As the senator said at the time "the true measure of the openness and transparency of a government is found in its attitudes and actions when it comes to freedom of information."
Attitudes and actions worth noting include:
The Federal government sticks with its plan announced by Attorney General Brandis in May 2014 to abolish the Office of Australian Information Commissioner. In proposing a reallocation of functions the government makes no mention of the fact that FOI related roles such as oversight of freedom of information implementation and ongoing leadership of cultural change to encourage more open government are not re-assigned anywhere.
The bill has been on the Senate list since October and not brought forward for a vote apparently because of the absence of a majority in favour.
With the axe hanging in the air since May 2014, funds allocated only to December 2014 in last year's budget and 'transitional funding' of $1.7 million for FOI this year, the OAIC continues to carry out FOI functions at a reduced level - for an unspecified period.
(The bill also abolishes the non-litigious free external merits review process for review of agency and ministerial FOI decisions, and moves this function exclusively to lawyers' territory at the AAT where the application fee for those who do not qualify for a concession is $861 at present and to rise in line with the CPI from 1 July; fractures the synergies established only four years ago between FOI, privacy and broader policy on information management in the digital age; and places the attorney general in the position of government wide influence on decision making through the issue of guidelines in the stead of the independent commissioner.)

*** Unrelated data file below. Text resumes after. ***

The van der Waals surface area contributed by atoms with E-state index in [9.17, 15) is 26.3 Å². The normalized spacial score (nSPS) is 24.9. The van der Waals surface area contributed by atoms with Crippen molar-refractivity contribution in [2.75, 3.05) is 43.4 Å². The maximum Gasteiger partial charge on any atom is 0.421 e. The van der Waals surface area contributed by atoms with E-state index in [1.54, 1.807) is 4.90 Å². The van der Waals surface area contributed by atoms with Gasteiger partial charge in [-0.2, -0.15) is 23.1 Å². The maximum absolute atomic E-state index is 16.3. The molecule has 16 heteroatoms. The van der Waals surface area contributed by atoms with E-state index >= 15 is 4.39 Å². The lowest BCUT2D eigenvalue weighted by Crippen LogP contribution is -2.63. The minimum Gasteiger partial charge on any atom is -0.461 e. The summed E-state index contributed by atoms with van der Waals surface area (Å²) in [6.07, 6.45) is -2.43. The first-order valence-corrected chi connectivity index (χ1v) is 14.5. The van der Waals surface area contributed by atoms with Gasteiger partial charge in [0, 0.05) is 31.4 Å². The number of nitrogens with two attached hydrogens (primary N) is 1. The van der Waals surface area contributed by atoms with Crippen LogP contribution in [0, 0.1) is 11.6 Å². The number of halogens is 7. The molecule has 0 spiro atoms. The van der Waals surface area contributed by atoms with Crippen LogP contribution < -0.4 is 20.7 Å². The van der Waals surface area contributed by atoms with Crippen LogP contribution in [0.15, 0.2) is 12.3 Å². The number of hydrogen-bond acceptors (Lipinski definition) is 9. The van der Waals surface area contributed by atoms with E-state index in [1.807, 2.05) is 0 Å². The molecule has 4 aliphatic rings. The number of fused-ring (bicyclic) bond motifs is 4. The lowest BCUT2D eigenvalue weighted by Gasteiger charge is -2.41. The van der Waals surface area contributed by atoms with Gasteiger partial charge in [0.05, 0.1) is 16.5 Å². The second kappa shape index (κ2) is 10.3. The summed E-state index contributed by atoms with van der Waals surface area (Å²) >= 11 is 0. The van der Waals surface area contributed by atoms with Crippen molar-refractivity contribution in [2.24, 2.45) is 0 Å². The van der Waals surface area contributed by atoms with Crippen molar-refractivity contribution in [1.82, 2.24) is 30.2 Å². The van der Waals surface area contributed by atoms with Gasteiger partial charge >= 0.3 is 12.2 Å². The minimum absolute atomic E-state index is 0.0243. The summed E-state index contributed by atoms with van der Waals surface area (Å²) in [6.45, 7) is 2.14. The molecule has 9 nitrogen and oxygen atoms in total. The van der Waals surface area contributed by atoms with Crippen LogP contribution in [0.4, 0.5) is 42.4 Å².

Public Service Commissioner John Lloyd claims FOI laws are "very pernicious", have gone beyond what was intended, and hopes government will do something about it.
Secretary of the Treasury John Fraser laments Freedom of Information has led the public service to greater reliance on oral communication in order to be candid. It's 'sad' he said, acknowledging "writing things down is a great discipline." (The Mandarin. Source here.)
Secretary of Attorney General's Department Chris Moraitis revealed:
"a surprisingly casual attitude towards creating and retaining records of important discussions with other senior public officials. Asked about a particular phone call with attorney-general George Brandis on February 2, and a meeting with Human Rights Commission president Gillian Triggs the following day, the obviously uncomfortable secretary said he took some notes of both but could not find them....He couldn’t recall what else was discussed in the hour-long meeting other than “a variety of issues”, even though it took place just weeks before the hearing. Triggs did not take notes either, and Moraitis did not ask her to endorse the accuracy of his. Under further grilling, Moraitis’ testimony became convoluted. A notepad became a couple of pieces of paper to jot down some points. At one point he told Labor senator Sarah Hanson-Young:(The Mandarin.)
“I had those notes for a while and unfortunately I have travelled to three countries in two weeks and I have lost those notes, losing my briefcase by mistake. I am sorry.” He later said losing the briefcase was irrelevant; he took the notes out of it before going overseas and left them “somewhere where I have not been able to locate them”. Needless to say, it was not a good look.